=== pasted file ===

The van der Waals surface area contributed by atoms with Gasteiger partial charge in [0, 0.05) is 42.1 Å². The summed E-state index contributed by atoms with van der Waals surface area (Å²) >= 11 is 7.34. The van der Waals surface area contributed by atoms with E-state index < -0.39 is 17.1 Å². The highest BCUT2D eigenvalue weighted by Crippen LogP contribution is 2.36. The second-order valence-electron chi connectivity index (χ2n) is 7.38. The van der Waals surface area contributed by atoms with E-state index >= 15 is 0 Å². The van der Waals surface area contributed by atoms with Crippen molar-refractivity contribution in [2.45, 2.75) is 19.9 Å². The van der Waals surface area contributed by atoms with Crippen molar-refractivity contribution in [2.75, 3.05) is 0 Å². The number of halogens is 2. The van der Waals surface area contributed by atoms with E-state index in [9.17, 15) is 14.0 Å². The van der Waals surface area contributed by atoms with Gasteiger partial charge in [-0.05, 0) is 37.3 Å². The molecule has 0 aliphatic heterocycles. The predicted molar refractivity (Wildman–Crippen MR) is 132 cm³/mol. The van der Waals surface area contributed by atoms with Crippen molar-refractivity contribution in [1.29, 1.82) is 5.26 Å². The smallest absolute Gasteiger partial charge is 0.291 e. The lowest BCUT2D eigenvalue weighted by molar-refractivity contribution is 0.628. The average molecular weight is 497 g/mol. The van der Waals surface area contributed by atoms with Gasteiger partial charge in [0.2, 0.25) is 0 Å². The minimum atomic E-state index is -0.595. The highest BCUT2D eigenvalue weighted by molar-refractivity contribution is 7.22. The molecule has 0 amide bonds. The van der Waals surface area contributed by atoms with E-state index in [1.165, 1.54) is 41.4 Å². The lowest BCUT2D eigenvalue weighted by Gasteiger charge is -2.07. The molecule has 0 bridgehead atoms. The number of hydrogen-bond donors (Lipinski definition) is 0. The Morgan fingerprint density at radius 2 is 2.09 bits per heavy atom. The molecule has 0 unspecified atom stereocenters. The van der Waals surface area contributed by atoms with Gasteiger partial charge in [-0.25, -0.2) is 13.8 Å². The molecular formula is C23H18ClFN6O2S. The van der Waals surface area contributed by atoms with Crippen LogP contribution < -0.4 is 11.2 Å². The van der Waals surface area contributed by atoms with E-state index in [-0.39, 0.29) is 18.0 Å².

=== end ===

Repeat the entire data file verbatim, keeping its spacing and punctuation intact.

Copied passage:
The van der Waals surface area contributed by atoms with Gasteiger partial charge in [0, 0.05) is 42.1 Å². The summed E-state index contributed by atoms with van der Waals surface area (Å²) >= 11 is 7.34. The van der Waals surface area contributed by atoms with E-state index < -0.39 is 17.1 Å². The highest BCUT2D eigenvalue weighted by Crippen LogP contribution is 2.36. The second-order valence-electron chi connectivity index (χ2n) is 7.38. The van der Waals surface area contributed by atoms with E-state index >= 15 is 0 Å². The van der Waals surface area contributed by atoms with Crippen molar-refractivity contribution in [2.45, 2.75) is 19.9 Å². The van der Waals surface area contributed by atoms with Crippen molar-refractivity contribution in [2.75, 3.05) is 0 Å². The number of halogens is 2. The van der Waals surface area contributed by atoms with E-state index in [9.17, 15) is 14.0 Å². The van der Waals surface area contributed by atoms with Gasteiger partial charge in [-0.05, 0) is 37.3 Å². The molecule has 0 aliphatic heterocycles. The predicted molar refractivity (Wildman–Crippen MR) is 132 cm³/mol. The van der Waals surface area contributed by atoms with Crippen molar-refractivity contribution in [1.29, 1.82) is 5.26 Å². The smallest absolute Gasteiger partial charge is 0.291 e. The lowest BCUT2D eigenvalue weighted by molar-refractivity contribution is 0.628. The average molecular weight is 497 g/mol. The van der Waals surface area contributed by atoms with Gasteiger partial charge in [0.2, 0.25) is 0 Å². The minimum atomic E-state index is -0.595. The highest BCUT2D eigenvalue weighted by molar-refractivity contribution is 7.22. The molecule has 0 amide bonds. The van der Waals surface area contributed by atoms with E-state index in [1.165, 1.54) is 41.4 Å². The lowest BCUT2D eigenvalue weighted by Gasteiger charge is -2.07. The molecule has 0 bridgehead atoms. The number of hydrogen-bond donors (Lipinski definition) is 0. The Morgan fingerprint density at radius 2 is 2.09 bits per heavy atom. The molecule has 0 unspecified atom stereocenters. The van der Waals surface area contributed by atoms with Gasteiger partial charge in [-0.25, -0.2) is 13.8 Å². The molecular formula is C23H18ClFN6O2S. The van der Waals surface area contributed by atoms with Crippen LogP contribution < -0.4 is 11.2 Å². The van der Waals surface area contributed by atoms with E-state index in [-0.39, 0.29) is 18.0 Å².